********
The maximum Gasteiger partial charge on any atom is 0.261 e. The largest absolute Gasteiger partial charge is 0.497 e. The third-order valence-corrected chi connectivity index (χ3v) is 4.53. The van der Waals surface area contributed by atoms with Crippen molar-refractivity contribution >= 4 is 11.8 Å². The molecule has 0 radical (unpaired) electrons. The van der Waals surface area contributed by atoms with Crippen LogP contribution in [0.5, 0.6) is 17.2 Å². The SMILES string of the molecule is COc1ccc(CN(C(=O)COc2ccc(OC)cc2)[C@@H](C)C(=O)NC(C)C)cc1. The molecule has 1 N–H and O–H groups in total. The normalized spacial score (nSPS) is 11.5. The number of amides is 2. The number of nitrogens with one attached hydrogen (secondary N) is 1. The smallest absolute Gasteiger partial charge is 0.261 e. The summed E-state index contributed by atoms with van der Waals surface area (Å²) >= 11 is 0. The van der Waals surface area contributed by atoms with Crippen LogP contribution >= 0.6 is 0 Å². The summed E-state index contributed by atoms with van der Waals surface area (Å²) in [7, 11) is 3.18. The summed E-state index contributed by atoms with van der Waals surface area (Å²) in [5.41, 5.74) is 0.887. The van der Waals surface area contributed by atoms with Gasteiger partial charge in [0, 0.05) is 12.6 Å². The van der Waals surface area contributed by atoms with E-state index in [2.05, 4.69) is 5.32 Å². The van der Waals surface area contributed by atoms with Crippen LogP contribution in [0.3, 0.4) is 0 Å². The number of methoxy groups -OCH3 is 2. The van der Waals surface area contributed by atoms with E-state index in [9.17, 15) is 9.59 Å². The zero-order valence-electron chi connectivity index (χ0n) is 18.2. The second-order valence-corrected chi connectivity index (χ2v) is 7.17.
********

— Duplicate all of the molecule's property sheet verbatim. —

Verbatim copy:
The maximum Gasteiger partial charge on any atom is 0.261 e. The largest absolute Gasteiger partial charge is 0.497 e. The third-order valence-corrected chi connectivity index (χ3v) is 4.53. The van der Waals surface area contributed by atoms with Crippen molar-refractivity contribution >= 4 is 11.8 Å². The molecule has 0 radical (unpaired) electrons. The van der Waals surface area contributed by atoms with Crippen LogP contribution in [0.5, 0.6) is 17.2 Å². The SMILES string of the molecule is COc1ccc(CN(C(=O)COc2ccc(OC)cc2)[C@@H](C)C(=O)NC(C)C)cc1. The molecule has 1 N–H and O–H groups in total. The normalized spacial score (nSPS) is 11.5. The number of amides is 2. The number of nitrogens with one attached hydrogen (secondary N) is 1. The smallest absolute Gasteiger partial charge is 0.261 e. The summed E-state index contributed by atoms with van der Waals surface area (Å²) >= 11 is 0. The van der Waals surface area contributed by atoms with Crippen LogP contribution >= 0.6 is 0 Å². The summed E-state index contributed by atoms with van der Waals surface area (Å²) in [7, 11) is 3.18. The summed E-state index contributed by atoms with van der Waals surface area (Å²) in [5.41, 5.74) is 0.887. The van der Waals surface area contributed by atoms with Gasteiger partial charge in [0, 0.05) is 12.6 Å². The van der Waals surface area contributed by atoms with E-state index in [2.05, 4.69) is 5.32 Å². The van der Waals surface area contributed by atoms with Crippen LogP contribution in [0.3, 0.4) is 0 Å². The number of methoxy groups -OCH3 is 2. The van der Waals surface area contributed by atoms with E-state index in [9.17, 15) is 9.59 Å². The zero-order valence-electron chi connectivity index (χ0n) is 18.2. The second-order valence-corrected chi connectivity index (χ2v) is 7.17.